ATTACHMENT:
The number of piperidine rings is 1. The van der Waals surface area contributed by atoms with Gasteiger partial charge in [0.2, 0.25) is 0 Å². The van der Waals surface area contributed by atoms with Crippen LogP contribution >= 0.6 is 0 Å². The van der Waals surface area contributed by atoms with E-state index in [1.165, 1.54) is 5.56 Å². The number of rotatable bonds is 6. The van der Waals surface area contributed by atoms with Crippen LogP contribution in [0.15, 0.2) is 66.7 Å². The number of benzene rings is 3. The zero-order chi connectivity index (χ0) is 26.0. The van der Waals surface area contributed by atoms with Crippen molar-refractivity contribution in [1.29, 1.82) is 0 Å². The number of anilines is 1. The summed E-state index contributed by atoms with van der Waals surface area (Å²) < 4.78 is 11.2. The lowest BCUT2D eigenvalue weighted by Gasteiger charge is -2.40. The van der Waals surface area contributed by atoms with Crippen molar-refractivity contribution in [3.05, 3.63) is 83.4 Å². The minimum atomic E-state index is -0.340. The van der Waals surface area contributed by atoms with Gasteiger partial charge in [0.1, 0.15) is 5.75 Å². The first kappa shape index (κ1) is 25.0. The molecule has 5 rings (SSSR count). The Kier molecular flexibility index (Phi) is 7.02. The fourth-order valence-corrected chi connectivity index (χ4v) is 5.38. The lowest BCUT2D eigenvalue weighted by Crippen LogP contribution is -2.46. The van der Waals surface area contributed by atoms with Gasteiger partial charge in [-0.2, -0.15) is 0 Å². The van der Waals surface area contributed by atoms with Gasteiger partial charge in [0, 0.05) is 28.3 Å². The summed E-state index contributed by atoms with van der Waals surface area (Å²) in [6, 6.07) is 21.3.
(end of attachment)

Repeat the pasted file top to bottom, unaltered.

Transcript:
The number of piperidine rings is 1. The van der Waals surface area contributed by atoms with Gasteiger partial charge in [0.2, 0.25) is 0 Å². The van der Waals surface area contributed by atoms with Crippen LogP contribution >= 0.6 is 0 Å². The van der Waals surface area contributed by atoms with E-state index in [1.165, 1.54) is 5.56 Å². The number of rotatable bonds is 6. The van der Waals surface area contributed by atoms with Crippen LogP contribution in [0.15, 0.2) is 66.7 Å². The number of benzene rings is 3. The zero-order chi connectivity index (χ0) is 26.0. The van der Waals surface area contributed by atoms with Crippen molar-refractivity contribution in [1.29, 1.82) is 0 Å². The number of anilines is 1. The summed E-state index contributed by atoms with van der Waals surface area (Å²) < 4.78 is 11.2. The lowest BCUT2D eigenvalue weighted by Gasteiger charge is -2.40. The van der Waals surface area contributed by atoms with Crippen molar-refractivity contribution in [3.05, 3.63) is 83.4 Å². The minimum atomic E-state index is -0.340. The van der Waals surface area contributed by atoms with Gasteiger partial charge in [0.1, 0.15) is 5.75 Å². The first kappa shape index (κ1) is 25.0. The molecule has 5 rings (SSSR count). The Kier molecular flexibility index (Phi) is 7.02. The fourth-order valence-corrected chi connectivity index (χ4v) is 5.38. The lowest BCUT2D eigenvalue weighted by Crippen LogP contribution is -2.46. The van der Waals surface area contributed by atoms with Gasteiger partial charge in [-0.2, -0.15) is 0 Å². The van der Waals surface area contributed by atoms with Gasteiger partial charge in [0, 0.05) is 28.3 Å². The summed E-state index contributed by atoms with van der Waals surface area (Å²) in [6, 6.07) is 21.3.